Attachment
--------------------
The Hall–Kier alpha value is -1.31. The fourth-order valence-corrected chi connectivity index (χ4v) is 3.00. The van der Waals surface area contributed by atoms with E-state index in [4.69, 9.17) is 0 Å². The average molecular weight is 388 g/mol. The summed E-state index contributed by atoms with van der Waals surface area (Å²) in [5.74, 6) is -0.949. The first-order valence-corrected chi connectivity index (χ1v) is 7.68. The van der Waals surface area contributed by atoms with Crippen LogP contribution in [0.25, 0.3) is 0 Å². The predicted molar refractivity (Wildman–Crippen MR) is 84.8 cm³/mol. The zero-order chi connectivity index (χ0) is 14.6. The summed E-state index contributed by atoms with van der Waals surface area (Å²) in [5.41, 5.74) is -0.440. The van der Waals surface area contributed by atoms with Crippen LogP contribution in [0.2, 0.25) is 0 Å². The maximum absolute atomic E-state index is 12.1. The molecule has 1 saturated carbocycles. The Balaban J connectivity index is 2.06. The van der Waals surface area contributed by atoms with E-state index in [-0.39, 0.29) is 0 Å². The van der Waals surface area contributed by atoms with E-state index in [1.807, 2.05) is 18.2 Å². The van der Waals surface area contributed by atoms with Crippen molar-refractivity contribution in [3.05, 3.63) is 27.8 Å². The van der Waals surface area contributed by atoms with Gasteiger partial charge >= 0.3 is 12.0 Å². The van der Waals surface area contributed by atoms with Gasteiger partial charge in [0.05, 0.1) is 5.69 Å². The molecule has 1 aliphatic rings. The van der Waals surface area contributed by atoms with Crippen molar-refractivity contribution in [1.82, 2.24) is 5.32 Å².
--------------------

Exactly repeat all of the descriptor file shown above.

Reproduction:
The Hall–Kier alpha value is -1.31. The fourth-order valence-corrected chi connectivity index (χ4v) is 3.00. The van der Waals surface area contributed by atoms with E-state index in [4.69, 9.17) is 0 Å². The average molecular weight is 388 g/mol. The summed E-state index contributed by atoms with van der Waals surface area (Å²) in [5.74, 6) is -0.949. The first-order valence-corrected chi connectivity index (χ1v) is 7.68. The van der Waals surface area contributed by atoms with Crippen LogP contribution in [0.25, 0.3) is 0 Å². The predicted molar refractivity (Wildman–Crippen MR) is 84.8 cm³/mol. The zero-order chi connectivity index (χ0) is 14.6. The summed E-state index contributed by atoms with van der Waals surface area (Å²) in [5.41, 5.74) is -0.440. The van der Waals surface area contributed by atoms with Crippen LogP contribution in [0.2, 0.25) is 0 Å². The maximum absolute atomic E-state index is 12.1. The molecule has 1 saturated carbocycles. The Balaban J connectivity index is 2.06. The van der Waals surface area contributed by atoms with E-state index in [-0.39, 0.29) is 0 Å². The van der Waals surface area contributed by atoms with E-state index in [1.807, 2.05) is 18.2 Å². The van der Waals surface area contributed by atoms with Crippen molar-refractivity contribution in [3.05, 3.63) is 27.8 Å². The van der Waals surface area contributed by atoms with Gasteiger partial charge >= 0.3 is 12.0 Å². The van der Waals surface area contributed by atoms with Gasteiger partial charge in [0.05, 0.1) is 5.69 Å². The molecule has 1 aliphatic rings. The van der Waals surface area contributed by atoms with Crippen molar-refractivity contribution in [1.82, 2.24) is 5.32 Å².